Beijing+20 in Europe

Café Europe in Copenhagen.

How successfully Europe has worked towards the goals of the Fourth World Conference on Women is difficult to assess - especially since national differences appear striking. In Russia, 43% of the private sectors leading positions are held by women. In Turkey, only 35% of all women are gainfully employed. Similarly, the gender pay gap differs: While the average wage discrepancy is 16.4%, it varies from 15% in Sweden to 30% in Estonia.

Generally, issues of gender and equality are largely approached from an economic perspective in Europe. This means that employment statistics, wage gaps and the balance of family and work for women take a privileged position. However, this does not mean that other issues should be relegated to the background, or even worse, come to be regarded as "solved".

So while the quota of gainfully employed women has slightly risen in Europe, almost 22% of women suffer violence from their partners and/or relatives and feminicides remain concrete threats in some regions. In the Baltic states and in Southern Europe, domestic violence remains a present issue. In almost all European countries, more women than men finish elementary education, but academic degrees and careers are still largely held by men.

In recent years, Europe has witnessed disturbing regress in terms of gender equality. In several countries in Central, Eastern, and Southeastern Europe, including some EU member countries, anti-emanzipatory movements fighting equal rights gain strength. These "anti-gender-movements" prefer a populist notion of retraditionalization over the rights of minorities and individual self-determination. They put pressure on feminist activists, spread disinformation, as for example about the alleged legislation of paedophilia, etc.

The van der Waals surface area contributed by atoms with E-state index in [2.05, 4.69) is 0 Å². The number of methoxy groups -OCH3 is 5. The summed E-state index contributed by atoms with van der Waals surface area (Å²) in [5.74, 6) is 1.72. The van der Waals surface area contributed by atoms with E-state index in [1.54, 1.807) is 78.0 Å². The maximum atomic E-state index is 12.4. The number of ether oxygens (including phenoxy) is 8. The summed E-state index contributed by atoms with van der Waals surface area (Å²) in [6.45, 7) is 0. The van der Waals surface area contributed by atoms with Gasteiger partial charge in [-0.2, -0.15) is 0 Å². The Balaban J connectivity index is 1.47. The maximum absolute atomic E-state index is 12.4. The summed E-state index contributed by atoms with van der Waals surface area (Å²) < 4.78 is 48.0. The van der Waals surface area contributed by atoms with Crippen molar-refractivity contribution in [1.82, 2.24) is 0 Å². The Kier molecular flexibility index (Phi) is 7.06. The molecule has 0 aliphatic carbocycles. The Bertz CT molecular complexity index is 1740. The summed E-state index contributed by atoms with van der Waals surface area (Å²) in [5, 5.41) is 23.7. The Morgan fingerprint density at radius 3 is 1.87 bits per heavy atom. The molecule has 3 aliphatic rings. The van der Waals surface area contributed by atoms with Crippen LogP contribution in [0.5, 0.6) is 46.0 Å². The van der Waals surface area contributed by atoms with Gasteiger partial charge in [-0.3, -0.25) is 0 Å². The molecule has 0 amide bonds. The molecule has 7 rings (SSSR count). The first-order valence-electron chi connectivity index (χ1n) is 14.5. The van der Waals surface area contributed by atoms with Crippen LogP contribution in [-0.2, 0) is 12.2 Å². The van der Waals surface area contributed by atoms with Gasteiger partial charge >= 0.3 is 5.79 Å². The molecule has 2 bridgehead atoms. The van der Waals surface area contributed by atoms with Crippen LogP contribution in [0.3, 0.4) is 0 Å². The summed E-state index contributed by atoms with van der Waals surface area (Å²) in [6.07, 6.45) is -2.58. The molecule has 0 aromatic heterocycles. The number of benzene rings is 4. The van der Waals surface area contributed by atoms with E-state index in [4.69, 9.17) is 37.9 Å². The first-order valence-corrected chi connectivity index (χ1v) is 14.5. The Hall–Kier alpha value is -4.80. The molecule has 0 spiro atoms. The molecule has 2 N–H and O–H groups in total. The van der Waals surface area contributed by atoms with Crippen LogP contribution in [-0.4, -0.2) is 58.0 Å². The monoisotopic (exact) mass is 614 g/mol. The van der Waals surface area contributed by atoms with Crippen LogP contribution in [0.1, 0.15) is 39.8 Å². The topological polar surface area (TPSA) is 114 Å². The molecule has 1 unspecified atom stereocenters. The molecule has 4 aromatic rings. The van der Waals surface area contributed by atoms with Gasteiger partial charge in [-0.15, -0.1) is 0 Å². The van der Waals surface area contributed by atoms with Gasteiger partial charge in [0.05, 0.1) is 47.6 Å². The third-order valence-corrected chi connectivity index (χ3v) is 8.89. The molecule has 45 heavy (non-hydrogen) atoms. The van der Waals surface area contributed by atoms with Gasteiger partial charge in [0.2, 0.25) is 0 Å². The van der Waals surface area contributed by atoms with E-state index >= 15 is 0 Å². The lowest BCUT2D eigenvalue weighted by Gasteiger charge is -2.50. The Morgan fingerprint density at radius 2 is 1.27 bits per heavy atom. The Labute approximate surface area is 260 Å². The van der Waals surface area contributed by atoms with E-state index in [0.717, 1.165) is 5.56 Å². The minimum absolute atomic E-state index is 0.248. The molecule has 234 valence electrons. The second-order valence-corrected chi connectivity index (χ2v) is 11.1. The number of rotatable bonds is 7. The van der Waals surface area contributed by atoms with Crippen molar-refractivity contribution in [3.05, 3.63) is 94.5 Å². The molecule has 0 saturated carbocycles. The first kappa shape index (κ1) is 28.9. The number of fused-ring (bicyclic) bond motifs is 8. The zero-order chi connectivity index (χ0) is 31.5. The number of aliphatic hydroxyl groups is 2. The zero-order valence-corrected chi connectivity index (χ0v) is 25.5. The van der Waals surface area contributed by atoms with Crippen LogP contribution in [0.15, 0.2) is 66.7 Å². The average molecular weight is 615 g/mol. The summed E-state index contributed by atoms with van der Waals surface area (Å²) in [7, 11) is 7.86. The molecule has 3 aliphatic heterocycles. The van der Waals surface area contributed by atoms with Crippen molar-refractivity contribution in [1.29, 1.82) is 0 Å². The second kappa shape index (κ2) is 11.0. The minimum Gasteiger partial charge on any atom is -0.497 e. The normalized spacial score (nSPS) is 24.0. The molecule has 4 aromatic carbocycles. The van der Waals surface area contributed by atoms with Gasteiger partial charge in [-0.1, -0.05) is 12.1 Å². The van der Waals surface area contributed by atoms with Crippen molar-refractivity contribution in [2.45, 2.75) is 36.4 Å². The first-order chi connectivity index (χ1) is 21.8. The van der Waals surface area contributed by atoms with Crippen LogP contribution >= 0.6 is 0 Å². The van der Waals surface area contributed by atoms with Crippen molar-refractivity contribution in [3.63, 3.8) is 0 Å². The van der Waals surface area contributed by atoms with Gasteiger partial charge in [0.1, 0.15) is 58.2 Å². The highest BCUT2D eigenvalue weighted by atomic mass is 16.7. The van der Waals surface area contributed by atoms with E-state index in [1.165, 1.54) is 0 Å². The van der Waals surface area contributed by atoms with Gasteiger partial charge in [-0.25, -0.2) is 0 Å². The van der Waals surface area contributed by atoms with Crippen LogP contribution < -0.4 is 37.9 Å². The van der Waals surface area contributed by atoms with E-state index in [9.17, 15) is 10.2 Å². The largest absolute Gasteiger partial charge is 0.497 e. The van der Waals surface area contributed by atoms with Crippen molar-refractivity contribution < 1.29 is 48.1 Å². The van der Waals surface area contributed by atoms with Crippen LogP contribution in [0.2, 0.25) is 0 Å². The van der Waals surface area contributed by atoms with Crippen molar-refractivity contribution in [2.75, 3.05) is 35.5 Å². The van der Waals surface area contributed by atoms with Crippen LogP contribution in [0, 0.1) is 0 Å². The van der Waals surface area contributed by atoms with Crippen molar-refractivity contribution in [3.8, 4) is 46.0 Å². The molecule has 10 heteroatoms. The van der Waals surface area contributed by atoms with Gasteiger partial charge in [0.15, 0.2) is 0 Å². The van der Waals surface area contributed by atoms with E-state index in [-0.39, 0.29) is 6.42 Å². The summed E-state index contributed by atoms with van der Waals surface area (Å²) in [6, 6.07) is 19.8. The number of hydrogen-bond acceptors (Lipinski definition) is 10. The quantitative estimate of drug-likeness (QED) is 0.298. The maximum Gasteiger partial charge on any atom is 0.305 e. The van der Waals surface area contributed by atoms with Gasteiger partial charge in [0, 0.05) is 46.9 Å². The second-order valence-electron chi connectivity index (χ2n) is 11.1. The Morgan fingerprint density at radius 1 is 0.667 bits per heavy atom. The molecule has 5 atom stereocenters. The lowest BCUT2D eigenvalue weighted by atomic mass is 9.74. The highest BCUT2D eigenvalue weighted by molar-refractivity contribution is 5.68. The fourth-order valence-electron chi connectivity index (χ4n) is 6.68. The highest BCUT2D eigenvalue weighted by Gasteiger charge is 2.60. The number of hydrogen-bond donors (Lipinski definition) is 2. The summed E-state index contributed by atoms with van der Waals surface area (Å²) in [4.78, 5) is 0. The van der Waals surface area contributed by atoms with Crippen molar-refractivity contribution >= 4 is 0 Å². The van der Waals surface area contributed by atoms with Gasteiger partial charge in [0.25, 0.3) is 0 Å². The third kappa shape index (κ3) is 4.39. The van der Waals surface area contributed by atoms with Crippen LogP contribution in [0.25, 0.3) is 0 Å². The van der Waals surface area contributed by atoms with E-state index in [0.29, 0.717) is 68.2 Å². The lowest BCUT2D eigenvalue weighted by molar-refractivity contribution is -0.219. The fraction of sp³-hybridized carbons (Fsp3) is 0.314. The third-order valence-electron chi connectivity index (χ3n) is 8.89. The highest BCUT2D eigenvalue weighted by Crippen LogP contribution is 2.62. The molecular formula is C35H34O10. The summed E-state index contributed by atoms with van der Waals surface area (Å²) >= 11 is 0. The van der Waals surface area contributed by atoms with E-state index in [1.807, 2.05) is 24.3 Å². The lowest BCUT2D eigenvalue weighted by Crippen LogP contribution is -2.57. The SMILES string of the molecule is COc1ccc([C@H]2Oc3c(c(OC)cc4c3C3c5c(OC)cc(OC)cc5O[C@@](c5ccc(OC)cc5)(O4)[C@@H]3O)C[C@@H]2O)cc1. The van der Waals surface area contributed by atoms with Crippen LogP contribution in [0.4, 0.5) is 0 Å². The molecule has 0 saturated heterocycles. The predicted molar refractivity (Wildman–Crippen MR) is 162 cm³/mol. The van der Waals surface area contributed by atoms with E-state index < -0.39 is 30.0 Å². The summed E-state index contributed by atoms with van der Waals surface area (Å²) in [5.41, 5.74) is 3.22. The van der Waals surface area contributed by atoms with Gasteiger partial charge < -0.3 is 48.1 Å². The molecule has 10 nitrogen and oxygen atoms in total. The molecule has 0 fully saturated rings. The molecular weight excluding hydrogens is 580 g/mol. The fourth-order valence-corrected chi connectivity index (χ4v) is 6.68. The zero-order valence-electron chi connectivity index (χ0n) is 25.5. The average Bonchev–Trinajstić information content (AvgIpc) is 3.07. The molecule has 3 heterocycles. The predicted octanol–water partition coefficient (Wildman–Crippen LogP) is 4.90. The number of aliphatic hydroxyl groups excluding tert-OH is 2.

Political mobilisation against European values, together with homophobia and stigmatisation, can seriously endanger the basic rights of women, LGBTIs and migrants. The recent developments in Russia are a striking example. Moreover, mounting repressions against civil organisations, for example in the north Caucasus region, impede the work of women's organisations. The most often also anti-migrant, anti-feminist and ultra-nationalist ideologies, that also occur in Western Europe, need not to be underestimated.

Good to Know

  • Progress of the World's Women 2015/2016: detailed report by the UN Women on the economical barriers facing women, and strategies of improving the political participation of women on a global scale. more>>
  • Beijing Platform for Action
    Read the 1995 Beijing Declaration and Platform for Action here
    [PDF].
    An overview the Platform's 12 critical areas of concern by the UN Women. more>>
  • Women in Armed Conflicts: in the context of the CSW 59, the GWI co-hosted an event at concering a pressing issue for the Platform - women in armed conflicts. more>>

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